7. Jackson Square
Jackson Square is a historic park in the French Quarter of New Orleans, Louisiana. It was declared a National Historic Landmark in 1960, for its central role in the city's history, and as the site where in 1803 Louisiana was made United States territory pursuant to the Louisiana Purchase. In 2012 the American Planning Association designated Jackson Square as one of the Great Public Spaces in the United States.
8. The New Orleans Jazz Museum
The New Orleans Jazz Museum is a music museum in New Orleans, Louisiana, U. S. , dedicated to preserving and celebrating the history of jazz music. Originally a separate museum, the collection is now affiliated with the Louisiana State Museum. The New Orleans Jazz Museum is located in the Old U. S. Mint building on 400 Esplanade Avenue, bordering the historic French Quarter neighborhood.
9. Andrew Jackson
Andrew Jackson is a bronze equestrian statue by Clark Mills mounted on a white marble base in the center of Lafayette Square within President's Park in Washington, D. C. , just to the north of the White House. Jackson is depicted dressed in military uniform, raising his hat with his right hand, while controlling the reins with his left hand as his horse rises on its rear legs.
10. New Orleans Mint
The New Orleans Mint operated in New Orleans, Louisiana, as a branch mint of the United States Mint from 1838 to 1861 and from 1879 to 1909. During its years of operation, it produced over 427 million gold and silver coins of nearly every American denomination, with a total face value of over US$ 307 million. It was closed during most of the American Civil War and Reconstruction.
11. Woldenberg Riverfront Park
Woldenberg Park is a park in New Orleans, Louisiana. It was created in the late 1980s on land that had been occupied by old wharves and warehouses along the Mississippi Riverfront, in the upper French Quarter, first opening as a park in October 1989. It is named after philanthropist Malcolm Woldenberg (1896–1982) who helped fund its construction.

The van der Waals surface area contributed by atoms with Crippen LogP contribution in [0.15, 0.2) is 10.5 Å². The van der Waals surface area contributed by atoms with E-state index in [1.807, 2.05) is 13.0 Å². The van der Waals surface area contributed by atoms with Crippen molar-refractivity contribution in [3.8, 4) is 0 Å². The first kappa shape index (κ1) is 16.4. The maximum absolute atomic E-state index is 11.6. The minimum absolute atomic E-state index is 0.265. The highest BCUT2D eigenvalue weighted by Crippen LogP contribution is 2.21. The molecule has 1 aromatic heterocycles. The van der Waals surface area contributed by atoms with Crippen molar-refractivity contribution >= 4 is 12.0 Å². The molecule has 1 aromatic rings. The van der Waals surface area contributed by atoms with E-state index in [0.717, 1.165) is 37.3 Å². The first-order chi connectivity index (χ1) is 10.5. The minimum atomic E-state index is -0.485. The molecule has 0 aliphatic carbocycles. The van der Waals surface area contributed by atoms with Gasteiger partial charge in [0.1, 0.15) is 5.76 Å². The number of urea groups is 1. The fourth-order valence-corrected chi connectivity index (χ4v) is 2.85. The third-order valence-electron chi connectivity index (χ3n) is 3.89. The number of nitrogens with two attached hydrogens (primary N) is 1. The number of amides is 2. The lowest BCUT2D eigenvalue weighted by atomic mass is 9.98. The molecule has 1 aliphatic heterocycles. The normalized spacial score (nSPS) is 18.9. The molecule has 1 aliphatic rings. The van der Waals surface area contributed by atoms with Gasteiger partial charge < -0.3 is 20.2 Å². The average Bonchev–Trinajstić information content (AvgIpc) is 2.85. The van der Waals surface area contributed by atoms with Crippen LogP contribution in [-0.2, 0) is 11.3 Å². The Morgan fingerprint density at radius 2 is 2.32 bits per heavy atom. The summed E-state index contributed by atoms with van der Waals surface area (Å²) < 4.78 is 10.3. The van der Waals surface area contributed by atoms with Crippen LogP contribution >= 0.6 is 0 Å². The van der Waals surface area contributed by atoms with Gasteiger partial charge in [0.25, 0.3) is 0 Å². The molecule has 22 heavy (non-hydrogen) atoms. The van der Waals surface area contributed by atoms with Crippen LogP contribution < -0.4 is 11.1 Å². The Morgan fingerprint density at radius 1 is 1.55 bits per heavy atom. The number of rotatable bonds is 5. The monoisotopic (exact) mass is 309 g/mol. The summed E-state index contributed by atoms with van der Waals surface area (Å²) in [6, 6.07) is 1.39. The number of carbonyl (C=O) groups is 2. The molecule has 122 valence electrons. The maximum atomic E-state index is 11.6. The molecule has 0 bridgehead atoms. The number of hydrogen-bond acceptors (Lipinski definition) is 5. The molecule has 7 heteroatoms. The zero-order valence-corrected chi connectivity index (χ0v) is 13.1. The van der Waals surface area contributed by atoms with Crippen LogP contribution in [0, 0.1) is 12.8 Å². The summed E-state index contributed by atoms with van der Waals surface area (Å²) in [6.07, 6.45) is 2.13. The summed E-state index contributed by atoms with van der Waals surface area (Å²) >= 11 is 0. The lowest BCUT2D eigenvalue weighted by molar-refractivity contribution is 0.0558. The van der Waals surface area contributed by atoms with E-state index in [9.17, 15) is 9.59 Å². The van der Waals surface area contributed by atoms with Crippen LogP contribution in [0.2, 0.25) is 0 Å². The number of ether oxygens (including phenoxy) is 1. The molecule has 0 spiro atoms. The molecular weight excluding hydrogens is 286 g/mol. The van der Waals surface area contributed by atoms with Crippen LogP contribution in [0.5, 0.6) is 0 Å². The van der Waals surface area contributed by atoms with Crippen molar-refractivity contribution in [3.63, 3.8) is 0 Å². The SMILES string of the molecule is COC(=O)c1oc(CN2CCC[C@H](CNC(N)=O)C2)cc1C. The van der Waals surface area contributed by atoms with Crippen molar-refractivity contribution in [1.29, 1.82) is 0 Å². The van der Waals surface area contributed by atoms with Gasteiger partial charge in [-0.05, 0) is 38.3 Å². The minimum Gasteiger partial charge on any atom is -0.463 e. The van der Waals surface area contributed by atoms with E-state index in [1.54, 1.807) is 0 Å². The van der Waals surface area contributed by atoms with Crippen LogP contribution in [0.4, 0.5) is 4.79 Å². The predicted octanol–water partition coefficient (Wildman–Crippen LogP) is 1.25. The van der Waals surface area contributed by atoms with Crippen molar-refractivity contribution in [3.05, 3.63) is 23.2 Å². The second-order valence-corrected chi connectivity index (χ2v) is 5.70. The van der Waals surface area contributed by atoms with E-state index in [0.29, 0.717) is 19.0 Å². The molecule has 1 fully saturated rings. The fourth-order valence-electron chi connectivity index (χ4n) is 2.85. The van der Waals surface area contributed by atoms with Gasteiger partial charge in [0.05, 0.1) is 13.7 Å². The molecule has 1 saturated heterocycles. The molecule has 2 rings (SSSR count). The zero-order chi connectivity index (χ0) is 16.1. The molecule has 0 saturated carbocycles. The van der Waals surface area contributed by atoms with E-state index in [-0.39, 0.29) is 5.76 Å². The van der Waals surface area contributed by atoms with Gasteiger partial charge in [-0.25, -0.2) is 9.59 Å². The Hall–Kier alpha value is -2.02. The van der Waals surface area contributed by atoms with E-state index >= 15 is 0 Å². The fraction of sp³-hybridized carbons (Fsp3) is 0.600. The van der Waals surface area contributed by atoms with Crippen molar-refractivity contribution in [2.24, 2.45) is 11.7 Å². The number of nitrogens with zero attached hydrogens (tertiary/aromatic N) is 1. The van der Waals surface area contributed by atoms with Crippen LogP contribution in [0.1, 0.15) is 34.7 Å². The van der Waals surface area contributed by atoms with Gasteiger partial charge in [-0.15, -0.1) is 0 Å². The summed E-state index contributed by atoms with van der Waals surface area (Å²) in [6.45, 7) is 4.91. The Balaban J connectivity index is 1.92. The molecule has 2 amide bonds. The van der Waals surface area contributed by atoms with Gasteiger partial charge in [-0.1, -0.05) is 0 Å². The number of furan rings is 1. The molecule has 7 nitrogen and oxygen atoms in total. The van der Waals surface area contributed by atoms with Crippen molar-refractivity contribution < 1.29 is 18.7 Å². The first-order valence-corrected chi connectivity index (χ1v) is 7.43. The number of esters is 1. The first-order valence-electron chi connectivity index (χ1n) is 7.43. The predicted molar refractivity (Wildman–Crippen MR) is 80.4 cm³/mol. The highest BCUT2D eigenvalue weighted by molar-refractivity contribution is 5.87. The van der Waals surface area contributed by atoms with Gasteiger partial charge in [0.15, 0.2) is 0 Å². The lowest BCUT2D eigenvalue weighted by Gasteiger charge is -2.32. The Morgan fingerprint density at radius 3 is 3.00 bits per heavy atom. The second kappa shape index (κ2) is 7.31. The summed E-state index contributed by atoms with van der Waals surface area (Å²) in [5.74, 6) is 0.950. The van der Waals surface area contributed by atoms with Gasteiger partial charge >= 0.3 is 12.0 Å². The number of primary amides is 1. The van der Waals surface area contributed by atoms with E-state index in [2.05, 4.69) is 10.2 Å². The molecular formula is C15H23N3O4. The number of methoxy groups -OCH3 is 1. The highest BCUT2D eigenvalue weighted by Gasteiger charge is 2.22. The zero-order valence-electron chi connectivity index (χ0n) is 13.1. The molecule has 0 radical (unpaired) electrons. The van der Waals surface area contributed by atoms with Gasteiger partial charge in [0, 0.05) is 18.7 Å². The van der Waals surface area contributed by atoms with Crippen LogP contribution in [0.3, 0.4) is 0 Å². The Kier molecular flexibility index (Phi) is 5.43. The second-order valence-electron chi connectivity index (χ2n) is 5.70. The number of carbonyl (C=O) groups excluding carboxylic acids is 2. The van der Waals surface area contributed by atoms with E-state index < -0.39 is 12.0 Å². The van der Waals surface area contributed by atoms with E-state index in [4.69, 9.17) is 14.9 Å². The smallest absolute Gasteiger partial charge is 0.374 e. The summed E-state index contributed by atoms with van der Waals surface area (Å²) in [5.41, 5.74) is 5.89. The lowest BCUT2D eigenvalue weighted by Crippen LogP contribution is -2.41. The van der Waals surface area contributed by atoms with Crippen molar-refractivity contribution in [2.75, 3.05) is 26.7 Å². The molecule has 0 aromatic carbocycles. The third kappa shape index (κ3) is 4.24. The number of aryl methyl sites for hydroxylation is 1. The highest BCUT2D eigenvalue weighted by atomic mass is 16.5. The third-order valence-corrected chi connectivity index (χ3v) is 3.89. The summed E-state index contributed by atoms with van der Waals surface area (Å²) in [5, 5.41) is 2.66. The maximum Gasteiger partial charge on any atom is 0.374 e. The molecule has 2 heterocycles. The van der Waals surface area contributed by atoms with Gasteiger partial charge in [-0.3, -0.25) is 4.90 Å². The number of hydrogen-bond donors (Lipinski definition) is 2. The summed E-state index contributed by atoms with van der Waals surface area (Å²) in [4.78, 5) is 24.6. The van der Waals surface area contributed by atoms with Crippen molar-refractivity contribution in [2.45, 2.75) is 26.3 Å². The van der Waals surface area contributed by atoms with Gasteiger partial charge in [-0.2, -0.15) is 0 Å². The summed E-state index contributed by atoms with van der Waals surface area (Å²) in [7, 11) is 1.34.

12. Immaculate Conception Catholic Church
Immaculate Conception church, locally known as Jesuit church, is a Roman Catholic church in the Central Business District of New Orleans, Louisiana. The church is located at 130 Baronne Street, and is part of the local Jesuit community. The present church, completed in 1930, is a near duplicate of an earlier 1850s church on the same site.
13. Audubon Insectarium
Audubon Butterfly Garden and Insectarium is an insectarium and entomology museum in New Orleans, Louisiana, United States. As part of its move from its previous location at the U. S. Custom House Federal Building to the site of the Audubon Aquarium of the Americas, the museum is closed with an undetermined opening date.
14. Congo Square
Congo Square is an open space, now within Louis Armstrong Park, which is located in the Tremé neighborhood of New Orleans, Louisiana, just across Rampart Street north of the French Quarter. The square is famous for its influence on the history of African American music, especially jazz.
15. Lafayette Square
Lafayette Square is the second-oldest public park in New Orleans, Louisiana, located in the present-day Central Business District. During the late 18th century, this was part of a residential area called Faubourg Sainte Marie.
16. New Orleans Jazz National Historical Park
17. Bourbon Street
Bourbon Street is a historic street in the heart of the French Quarter of New Orleans. Extending thirteen blocks from Canal Street to Esplanade Avenue, Bourbon Street is famous for its many bars and strip clubs.